Food 101: Understanding What You’re Eating

Counting calories is a time-honored tradition for most persons who have ever been on a diet. The math is simple — if you want to lose weight, you need to eat fewer calories than you burn. Some would also say that you can do it the other way around and burn more calories while maintaining the same caloric intake. However, that might be the less effective path.

When trying to maintain a healthy weight and a good fitness level, you should be even more worried about the source of calories. If you would take 2,000-calories worth of sugar, and 2,000-calories worth of green vegetables and lean meat, which one would be better for your health? The latter, of course, because there’s nothing except sugar in sugar, and it’s not good for you at all.

Food Is More Than Calories

Simple sugars are necessary for our bodies to work. Glucose is a simple sugar, and if the levels of glucose in your blood fall too low, you will be in serious trouble. Table sugar is made from two simple sugars, so one would imagine that it is useful for our organism. After all, it can feed it, and it has a caloric value.

The problem here is that our body needs more than just energy. Also, caloric value isn’t the best way to describe food, especially not the quality of the food. To stay healthy and have a balanced diet, you need food that contains all three macronutrients — fats, protein, and carbohydrates, which are a mix of simple and complex sugars.

Understanding Macronutrients

Each of these macronutrients has a role it plays in our body. Carbs provide us with energy. Complex carbs are especially important because they ensure a steady release of sugar and help you avoid sugar spikes. Proteins build your tissue and provide important support to many processes in your body. Fats keep you warm, store energy, and help ingestion of other important nutrients.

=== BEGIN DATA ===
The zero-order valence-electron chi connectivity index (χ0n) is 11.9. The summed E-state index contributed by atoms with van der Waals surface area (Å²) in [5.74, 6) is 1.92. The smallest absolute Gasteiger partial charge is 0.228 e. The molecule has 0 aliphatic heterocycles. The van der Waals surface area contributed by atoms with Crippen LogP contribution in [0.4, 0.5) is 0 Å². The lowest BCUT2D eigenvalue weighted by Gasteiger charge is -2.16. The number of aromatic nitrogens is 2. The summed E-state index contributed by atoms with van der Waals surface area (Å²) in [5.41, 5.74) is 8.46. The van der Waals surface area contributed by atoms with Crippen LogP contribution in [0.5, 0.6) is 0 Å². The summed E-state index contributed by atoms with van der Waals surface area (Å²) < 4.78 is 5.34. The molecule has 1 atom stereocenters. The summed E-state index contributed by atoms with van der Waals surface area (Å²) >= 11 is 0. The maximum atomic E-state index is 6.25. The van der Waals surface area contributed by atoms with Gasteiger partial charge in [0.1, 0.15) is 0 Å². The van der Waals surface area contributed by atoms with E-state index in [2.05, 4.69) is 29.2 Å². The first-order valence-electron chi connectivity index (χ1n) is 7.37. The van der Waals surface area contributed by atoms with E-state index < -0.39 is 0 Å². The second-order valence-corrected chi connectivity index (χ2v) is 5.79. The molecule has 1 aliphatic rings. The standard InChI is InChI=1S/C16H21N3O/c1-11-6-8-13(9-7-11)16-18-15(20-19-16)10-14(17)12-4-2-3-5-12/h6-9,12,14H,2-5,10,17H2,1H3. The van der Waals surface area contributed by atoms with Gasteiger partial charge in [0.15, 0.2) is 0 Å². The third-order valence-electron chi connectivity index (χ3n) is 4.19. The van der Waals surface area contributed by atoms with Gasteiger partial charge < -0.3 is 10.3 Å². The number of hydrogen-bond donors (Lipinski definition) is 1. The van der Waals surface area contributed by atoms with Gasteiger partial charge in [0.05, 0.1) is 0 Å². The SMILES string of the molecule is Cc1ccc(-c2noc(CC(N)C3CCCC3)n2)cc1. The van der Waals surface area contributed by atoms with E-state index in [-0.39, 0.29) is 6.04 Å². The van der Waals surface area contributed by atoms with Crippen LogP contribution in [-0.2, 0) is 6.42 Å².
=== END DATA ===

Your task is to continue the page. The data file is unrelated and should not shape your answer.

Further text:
So, if you would eat 2,000 calories of sugar a day, nothing good would come out of it. If you would eat veggies and meat, or veggies and meat substitutes, the situation would be much different. Your body would have the macronutrient it needs, and it would be able to function well.

Some Macronutrients Are Better than Others

So, you know that complex carbs are much better than simple sugars. But do you know that fats also come in varieties of different qualities? When you look at a website dedicated to food and nutrition, you will see that they usually speak about different kinds of fats. The one that gets the worst reputation is trans fats or trans-fatty acids. These fats have a worse record than other fats when it comes to contributing to cardiovascular disease.

With protein, it’s a bit different. The major concern is the source of protein, especially when talking about animal protein. You will hear that poultry is healthier than beef, for example. That has little to do with the protein in the meat, but it has a lot to do with the quantity of fat that’s present in the meat.

The Tiny Nutrients That Make All the Difference

One other thing you get from fruit and veggies are important micronutrients. These are the vitamins, minerals, and trace elements you need to eat in very small amounts. But don’t let that fool you — if you don’t get enough of micronutrients, you will get sick eventually. In some cases, people turn to supplements to fulfill their need for micronutrients. This is common among those who live in dark climates or are vegetarians. For the most part, however, you can eat the micronutrient-rich vegetables and be assured that you are getting everything you need.

Understanding what you are eating is only your first step towards finding a balanced diet that fits your needs. Your next steps would include finding out whether you have any deficiencies, and creating meal plans that fit your lifestyle and level of activity. But keep this first lesson handy when you decide to advance your health and nutrition.